Just one year after these words, Putin sent his tanks to invade Ukraine, irrevocably breaking up Russia’s relations with Europe. But naturally, Putin is having a hard time admitting this. That’s where the narrative about “Russia’s spiritual and technical sovereignty” comes from. And it seems that it’s not going anywhere for a while.
How Russian “innovations” will affect the global order
Against this backdrop, Putin’s words about the “new innovative economy“, “modern technologies on the basis of Russian competitiveness on the world market” are reminiscent of Khrushchev’s slogan “we will catch up with, and surpass, America”. In this pursuit of the loathed America, Putin is trying to put together its other “haters,” such as North Korea or Iran.
IN REALITY, the difference between those “haters” and Russia is that, first, they are used to living under sanctions (North Korea even seems to like it), and second, neither Pyongyang, nor Tehran, unlike Moscow, cries about its exclusive role in the change of the global order. In order to change the world, Moscow needs to offer something more innovative than “May 9” and “gas with oil.”
For now, even before the sanctions kicked in, the situation looked like this:
- innovative business in the Russian Federation “died out” at an average rate of more than a thousand companies per year;
- over four years, the number of innovative companies in Russia dropped by 22%;
- ¾ of the processing sector in Russia has no contact with science or with developers of new tech solutions;
- almost 30% of all advanced technologies used in production in the Russian Federation were purchased abroad, and the costs of these technologies increased 12 times over the past 20 years;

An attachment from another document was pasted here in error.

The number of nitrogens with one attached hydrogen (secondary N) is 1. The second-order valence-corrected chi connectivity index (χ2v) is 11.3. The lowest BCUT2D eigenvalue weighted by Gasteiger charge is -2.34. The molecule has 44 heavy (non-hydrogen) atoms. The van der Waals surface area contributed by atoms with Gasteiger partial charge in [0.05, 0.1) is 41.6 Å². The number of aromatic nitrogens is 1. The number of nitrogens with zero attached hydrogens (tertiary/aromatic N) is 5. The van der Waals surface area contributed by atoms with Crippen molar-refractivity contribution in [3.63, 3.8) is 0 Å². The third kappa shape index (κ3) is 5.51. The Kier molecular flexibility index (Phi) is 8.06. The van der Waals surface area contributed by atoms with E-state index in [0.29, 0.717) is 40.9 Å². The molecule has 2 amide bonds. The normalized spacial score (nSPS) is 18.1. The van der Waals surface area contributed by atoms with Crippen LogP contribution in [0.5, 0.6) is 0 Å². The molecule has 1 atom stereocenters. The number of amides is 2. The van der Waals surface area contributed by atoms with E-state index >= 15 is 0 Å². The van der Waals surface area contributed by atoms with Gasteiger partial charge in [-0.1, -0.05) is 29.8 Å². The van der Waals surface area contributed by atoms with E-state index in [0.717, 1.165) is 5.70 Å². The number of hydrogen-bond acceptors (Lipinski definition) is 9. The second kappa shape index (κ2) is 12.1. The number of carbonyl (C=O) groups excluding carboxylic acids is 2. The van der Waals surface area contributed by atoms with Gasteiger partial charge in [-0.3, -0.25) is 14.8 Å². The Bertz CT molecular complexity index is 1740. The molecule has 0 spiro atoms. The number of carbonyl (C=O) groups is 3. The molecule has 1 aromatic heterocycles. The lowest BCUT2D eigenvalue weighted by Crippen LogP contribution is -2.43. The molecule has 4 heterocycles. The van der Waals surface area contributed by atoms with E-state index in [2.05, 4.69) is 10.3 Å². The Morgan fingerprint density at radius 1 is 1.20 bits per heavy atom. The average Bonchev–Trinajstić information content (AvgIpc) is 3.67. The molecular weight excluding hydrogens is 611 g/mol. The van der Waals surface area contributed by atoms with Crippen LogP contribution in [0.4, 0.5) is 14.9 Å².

- the share of innovative goods and services in Russia is only 6.1% against 27.9% in Spain, 27.3% in the UK, 19% in Germany, 18% in Austria.
It is probably up to mental health professionals to tell what kind of new world order, based on Russia’s innovative “technological sovereignty,” Putin has in mind now that he is further restricted by sanctions. The same goes for speaker of the Federation Council Matviyenko, who was sincerely surprised to learn that Russia does not even produce its own nails.
Who is next in line for “denazification”
Russia will not just take anyone into its “new world.” There will be a strict selection among countries and their leaders. Russia often makes erroneous judgments (look at Trump!), but never learns from these mistakes.
We can remember Putin’s insistence that Germany, with or without Merkel, is not going anywhere, that Italy was “Russian” under Berlusconi and would remain such, that Zeman would handle everything in the Czech Republic, that Austria may be neutral, but Kneisl was “their man,” etc.
IN REALITY, the bloodier the war in Ukraine becomes, the fewer people are ready to work with Putin. So, Russia is forced to make a list of potential enemies for future “denazification.”
Detector Media carried out an in-depth study of this, analyzing over 65,000 publications on Twitter, Facebook, YouTube and Telegram.
- The historically hated Anglo-Saxons (now led by Biden and Sunak/Truss) still strive to conquer the world.
- Russia, represented by Naryshkin and other officials, regularly reports a threat for Ukraine from Poland.
- Looking for the next victim has become one of the favourite subjects for Russian propagandists. The options include Kazakhstan, Poland, Baltic countries, and Finland.
- Accordingly they are targeting the leaders of these and other countries, from “weakling Macron” to “traitor Tokayev.”
And this is not a draft, this has already been firmly decided. At least, until they (as Russian propaganda convinces itself) “admit their mistakes.” Or until their countries change through a procedure called “fair elections” — something rather mysterious for Russians.
Putin does not believe that foreign policy in these countries will remain largely unchanged regardless of the name of the person in power. He just cannot comprehend something like this. That is why he regularly invests in Le Pen in France or in Salvini in Italy.
With this approach, Russia is indeed going to have quite a few geographic discoveries. It is already preparing for this. Kiselyov has already started commenting on the future map of the space currently called the Russian Federation. It contains “the Republic of Siberia,” the “North Caucasian Federation,” and even “the republic of Russia.” But it is much smaller than Putin and Lavrov envision in their sick imagination.
The Centre for Strategic Communication and Information Security